What Is VATER Syndrome?

Lean About the Collection of Genetic Anomalies That Make VATER Syndrome

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VATER Syndrome (sometimes called VATER or VATERL Association) is a set of birth defects which often occur together. The initials in V.A.T.E.R. syndrome refer to five different areas in which a child may have abnormalities:

  • Vertebrae
  • Anus
  • Trachea
  • Esophagus
  • Renal (kidneys)

There may also be cardiac and limb conditions, which changes the acronym to V.A.C.T.E.R.L. A child diagnosed with one of these syndromes will not necessarily have a problem in every area, but a constellation of birth defects involving many of the areas.


How Is VATER Diagnosed?

Because VATER is not a discrete disorder or disease, there is no medical test such as a blood test that can diagnose the problem. In order to be diagnosed with VATER Syndrome, a child must have at least three of the problems described above. While the disorder is unusual (one in 10,000 to one in 40,000 children), the symptoms can differ greatly from one child to another. An important element of VATER is that it does not seem to impact intellectual development. Thus, if a child has the physical symptoms of VATER and also has developmental and/or cognitive challenges, the VATER diagnosis is not appropriate.

What Causes VATER?

VATER association in not a disease or disorder in and of itself. Rather, it is referred to as a "nonrandom association of birth defects." In other words, the specific set of birth defects that may be part of VATER or VATERL are not known to be causally connected -- but they occur together too often to be a random collection of symptoms.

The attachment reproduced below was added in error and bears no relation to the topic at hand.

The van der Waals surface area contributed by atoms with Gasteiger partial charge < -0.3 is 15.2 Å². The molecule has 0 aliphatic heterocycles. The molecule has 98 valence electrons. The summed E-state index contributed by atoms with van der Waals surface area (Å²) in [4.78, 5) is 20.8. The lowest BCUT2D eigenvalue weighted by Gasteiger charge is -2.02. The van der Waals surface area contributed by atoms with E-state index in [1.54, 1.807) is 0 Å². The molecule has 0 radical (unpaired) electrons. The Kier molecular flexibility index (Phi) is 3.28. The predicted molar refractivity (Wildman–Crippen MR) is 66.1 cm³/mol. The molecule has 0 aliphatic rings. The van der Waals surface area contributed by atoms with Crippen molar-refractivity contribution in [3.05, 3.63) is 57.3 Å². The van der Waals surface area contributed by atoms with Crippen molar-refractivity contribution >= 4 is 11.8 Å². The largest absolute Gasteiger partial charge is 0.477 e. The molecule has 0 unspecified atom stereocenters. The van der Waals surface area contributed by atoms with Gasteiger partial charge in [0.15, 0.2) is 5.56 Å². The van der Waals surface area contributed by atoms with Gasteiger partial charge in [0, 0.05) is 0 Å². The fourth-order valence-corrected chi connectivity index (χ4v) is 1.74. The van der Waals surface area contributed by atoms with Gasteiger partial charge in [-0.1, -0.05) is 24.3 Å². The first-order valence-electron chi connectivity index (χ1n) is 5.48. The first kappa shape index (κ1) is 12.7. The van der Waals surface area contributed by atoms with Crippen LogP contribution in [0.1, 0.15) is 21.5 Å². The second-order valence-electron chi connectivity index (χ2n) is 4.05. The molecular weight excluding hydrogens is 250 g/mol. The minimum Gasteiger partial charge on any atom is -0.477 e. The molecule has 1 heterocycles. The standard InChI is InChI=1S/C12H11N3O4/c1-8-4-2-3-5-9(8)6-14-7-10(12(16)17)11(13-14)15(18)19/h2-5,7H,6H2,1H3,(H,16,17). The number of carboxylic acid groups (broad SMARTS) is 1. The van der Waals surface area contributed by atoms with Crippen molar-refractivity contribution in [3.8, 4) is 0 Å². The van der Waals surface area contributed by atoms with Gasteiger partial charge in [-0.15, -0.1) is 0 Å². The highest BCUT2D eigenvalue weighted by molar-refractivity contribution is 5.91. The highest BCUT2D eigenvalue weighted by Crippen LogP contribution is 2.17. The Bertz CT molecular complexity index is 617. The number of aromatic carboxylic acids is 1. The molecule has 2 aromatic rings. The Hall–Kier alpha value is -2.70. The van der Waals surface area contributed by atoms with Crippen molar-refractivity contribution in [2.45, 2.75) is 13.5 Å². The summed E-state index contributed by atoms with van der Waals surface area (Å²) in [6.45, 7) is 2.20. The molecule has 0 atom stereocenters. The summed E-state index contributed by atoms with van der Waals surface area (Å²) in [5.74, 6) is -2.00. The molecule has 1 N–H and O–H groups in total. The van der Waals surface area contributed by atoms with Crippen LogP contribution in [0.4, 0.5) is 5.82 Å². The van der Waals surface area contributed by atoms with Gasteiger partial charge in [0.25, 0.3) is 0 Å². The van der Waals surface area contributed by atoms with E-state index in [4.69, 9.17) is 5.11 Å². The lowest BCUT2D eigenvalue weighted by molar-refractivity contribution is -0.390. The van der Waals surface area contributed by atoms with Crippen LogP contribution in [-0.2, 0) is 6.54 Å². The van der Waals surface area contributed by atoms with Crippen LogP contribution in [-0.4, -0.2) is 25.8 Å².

There is no currently known cause, but a gene defect is believed to be involved. Research suggests that some kind of damage may occur early in pregnancy; diabetic women appear to be more likely to have children with VATER.

How Is VATER Treated?

While some children with VATER/VACTERL may have such severe problems that they fail to thrive as infants, many do grow up and live full lives.

Treatment depends entirely upon the specific needs of the individual child. For example, some of the abnormalities in organs and limbs can be successfully treated surgically. Others may require pharmaceutical interventions, physical therapy, occupational therapy, and so forth.

As children with VATER grow up and begin to attend school, they may have some developmental or physical issues that must be addressed. For example, they may have difficulty with walking, with vigorous exercise, with fine motor coordination, etc. It is important to note, however, that since VATER is not a disorder of the brain, most children with VATER should be able to manage the intellectual and cognitive demands of school without too much difficulty.

Parents of children with VATER/VACTERL may wish to request genetic counseling as they consider the possibility of having additional children. Because the disorder is genetic, their risk of having another child with a similar or related genetic disorder is higher than that of typical parents.

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